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The snow is finally all gone in Halifax.  I saw crocuses in bloom today, a sure sign spring is coming.  There is nothing like pesto and asparagus to mark one’s excitement for spring!  (I confess that unlike Sitelle, I have given into the gorgeous looking and tasting asparagus from Mexico).  Pesto pasta is one of my absolutely favorite meals, and one can always count on roasted vegetables to brighten any pasta.  When produce is plentiful, grilling the veggies over the barbecue adds another level of complexity to the dish, but until summer hits, the oven does a respectable job.

This is another dish that uses, as my mother likes to call it, “the little white sauce”.  Like its namesake, this simple béchamel is the perfect versatile base for so many dishes: Add a few cups of cheddar for macaroni and cheese, mustard to make it devilish, or mushrooms and sherry for a delicious mushroom sauce.  Usually I have a few cubes of frozen pesto that I throw into the little white sauce, but tonight I used fresh – a delicate almond romano parsley pesto!

Pesto Pasta with Caremelized Onions, Roasted Asparagus, and Zucchini

(4 servings)

Ingredients:

Roasted Vegetables:

1 tablespoon olive oil

1 teaspoon chopped garlic

1 zucchini, sliced

1 red onion, sliced

1 bunch asparagus, bottom part of stalk snapped off, cut into 2 inch segments

2 tomatoes, cut into eight wedges

Pesto Pasta:

300 grams whole wheat penne pasta

2 tablespoons butter

2 tablespoons flour

1 generous cup milk

Salt and Pepper

¼ cup pesto (https://gourmeh.wordpress.com/2011/03/13/almond-romano-parsley-pesto/)

Directions:

Preheat the oven to 425 degrees Fahrenheit.  Toss the veggies in the olive oil and garlic, and place on a tray.  Roast for 20 minutes or until tender.

Meanwhile, boil salted water, cook until al dente, and drain the pasta.  In a large saucepan, melt the butter and flour over medium heat.  Allow the roux to bubble for a few minutes, until almost fragrant.  Whisk in the milk and bring the sauce to a boil.  Simmer for two or three minutes, or until thickened.  Season with salt and pepper.  Stir in the pesto, followed by the roast veggies and pasta.  Toss until the pesto sauce evenly coats the pasta.  Enjoy!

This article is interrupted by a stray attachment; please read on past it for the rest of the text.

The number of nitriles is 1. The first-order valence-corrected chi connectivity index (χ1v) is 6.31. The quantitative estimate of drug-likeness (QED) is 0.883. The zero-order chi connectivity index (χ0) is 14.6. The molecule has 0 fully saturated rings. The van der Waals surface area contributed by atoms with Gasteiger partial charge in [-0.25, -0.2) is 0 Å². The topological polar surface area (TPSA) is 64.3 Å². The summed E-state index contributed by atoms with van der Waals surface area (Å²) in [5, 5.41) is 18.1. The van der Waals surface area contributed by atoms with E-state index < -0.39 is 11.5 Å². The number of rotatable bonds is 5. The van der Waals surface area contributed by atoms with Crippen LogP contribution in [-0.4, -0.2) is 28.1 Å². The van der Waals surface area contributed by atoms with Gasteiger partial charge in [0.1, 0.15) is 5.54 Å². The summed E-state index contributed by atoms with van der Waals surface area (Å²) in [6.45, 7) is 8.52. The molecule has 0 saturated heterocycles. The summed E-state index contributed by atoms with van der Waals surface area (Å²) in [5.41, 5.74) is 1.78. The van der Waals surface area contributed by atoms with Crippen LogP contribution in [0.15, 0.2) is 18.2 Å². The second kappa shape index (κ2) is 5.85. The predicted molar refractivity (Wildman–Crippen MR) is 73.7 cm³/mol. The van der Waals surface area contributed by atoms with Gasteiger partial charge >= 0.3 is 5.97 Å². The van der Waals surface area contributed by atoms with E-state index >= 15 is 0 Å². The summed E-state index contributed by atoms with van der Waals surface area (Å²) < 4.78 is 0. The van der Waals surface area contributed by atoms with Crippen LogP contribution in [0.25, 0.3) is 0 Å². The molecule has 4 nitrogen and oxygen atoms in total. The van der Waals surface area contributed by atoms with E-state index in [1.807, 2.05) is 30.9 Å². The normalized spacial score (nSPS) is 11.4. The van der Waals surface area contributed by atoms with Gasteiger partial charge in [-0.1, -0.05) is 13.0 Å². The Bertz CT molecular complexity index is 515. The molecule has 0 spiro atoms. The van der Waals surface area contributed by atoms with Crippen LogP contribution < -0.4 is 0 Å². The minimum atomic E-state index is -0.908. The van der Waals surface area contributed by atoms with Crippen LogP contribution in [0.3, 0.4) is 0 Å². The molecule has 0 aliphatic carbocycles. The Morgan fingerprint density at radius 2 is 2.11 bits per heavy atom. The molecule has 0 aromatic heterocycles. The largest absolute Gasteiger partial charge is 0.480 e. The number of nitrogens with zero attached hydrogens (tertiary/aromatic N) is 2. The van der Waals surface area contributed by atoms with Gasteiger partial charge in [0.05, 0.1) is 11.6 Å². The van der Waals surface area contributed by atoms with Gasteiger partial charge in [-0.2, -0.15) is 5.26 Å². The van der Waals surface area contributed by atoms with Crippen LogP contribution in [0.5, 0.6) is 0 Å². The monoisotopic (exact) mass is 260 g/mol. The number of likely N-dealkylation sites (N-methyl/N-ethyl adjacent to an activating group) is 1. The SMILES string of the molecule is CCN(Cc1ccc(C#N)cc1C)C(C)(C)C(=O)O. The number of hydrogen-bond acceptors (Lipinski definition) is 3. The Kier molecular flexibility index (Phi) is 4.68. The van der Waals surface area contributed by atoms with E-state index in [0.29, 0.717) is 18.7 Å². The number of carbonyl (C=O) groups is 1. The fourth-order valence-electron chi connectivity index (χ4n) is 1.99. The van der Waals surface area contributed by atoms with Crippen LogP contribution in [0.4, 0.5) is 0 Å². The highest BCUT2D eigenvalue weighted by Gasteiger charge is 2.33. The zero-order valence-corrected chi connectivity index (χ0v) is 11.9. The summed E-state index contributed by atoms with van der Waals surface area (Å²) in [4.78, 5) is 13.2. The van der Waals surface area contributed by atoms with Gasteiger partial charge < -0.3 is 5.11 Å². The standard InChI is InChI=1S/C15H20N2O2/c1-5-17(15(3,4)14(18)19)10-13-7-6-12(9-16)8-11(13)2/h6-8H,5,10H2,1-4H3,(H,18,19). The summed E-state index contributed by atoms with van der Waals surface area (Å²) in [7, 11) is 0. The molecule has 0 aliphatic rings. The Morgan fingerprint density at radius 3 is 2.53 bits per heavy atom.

–       Catherine

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Crispy Baked Mac and Cheese

February came in with a whirl here in Halifax, and Wednesday we got a quintessential Canadian dump: 45 cm of snow in about 12 hours. While absolutely beautiful to watch and to tramp through, it brought the city to a standstill. Bonus: I actually received my first university snow day (took me until degree two, but better late than never!)

Now instead of being a virtuous student and catch up on all my readings, I decided to do the obvious thing: wander around in the gorgeous snow and just have a lovely time. I spent about an hour or so at the student protest against high tuition fees before joining three friends for a Lord of the Rings marathon. And really, who doesn’t love Viggo? My friends, however, were scandalized when they discovered that while I am a big mac and cheese fan, I had never made a mac and cheese bake. Deciding this was unacceptable, they decided to remedy this grievance immediately with the a little help from Joy of Cooking.

I have to admit the mac-and-cheese was delicious. Creamy, steamy, cheesy macaroni with a crisp topping: the perfect comfort food. Worth the extra 25 baking minutes? I definitely think so (although if starving, likely awfully difficult to resist) – after all, who doesn’t love Mac and Cheese?

 

Crispy Baked Mac-and-Cheese
(6 servings)

Ingredients:
1 onion, finely minced
6 tablespoons + 3 melted tablespoons butter
6 tablespoons flour
3 ¼ cups milk
1 bay leaf
1 teaspoon Italian seasoning
3 ½ cups sharp cheese, grated(cheddar is always my standby for my non-bake mac and cheese)
Salt and pepper to taste
3 cups macaroni
1 cup breadcrumps
Salsa, ketchup, hot sauce, thai sauce (optional)
 
Directions:
Preheat the oven to 350 degrees Fahrenheit. Bring a pot of water to boil, and cook the macaroni to al dente. Drain in a colander.

Meanwhile, sauté the onion in 6 tablespoons butter over medium heat. When translucent, add the flour and the butter browns and a nutty aroma emerges. Whisk in the milk, one cup at a time. Add the bay leaf and the Italian seasoning. Bring the béchamel to a boil stirring constantly, and simmer for 2 or 3 minutes or until nicely thickened. Remove from the heat, remove the bay leaf, and add the cheese. When melted, mix in the cooked macaroni.

Transfer mac and cheese to a casserole dish. Mix the breadcrumbs with the melted butter. Sprinkle the mixture over the pasta. Bake in the oven for 25 minutes. Broil for 2 or 3 minutes longer or until the bake is bubbly, brown, and crispy on top.

Serve immediately with or without a sauce of your choice!

– Catherine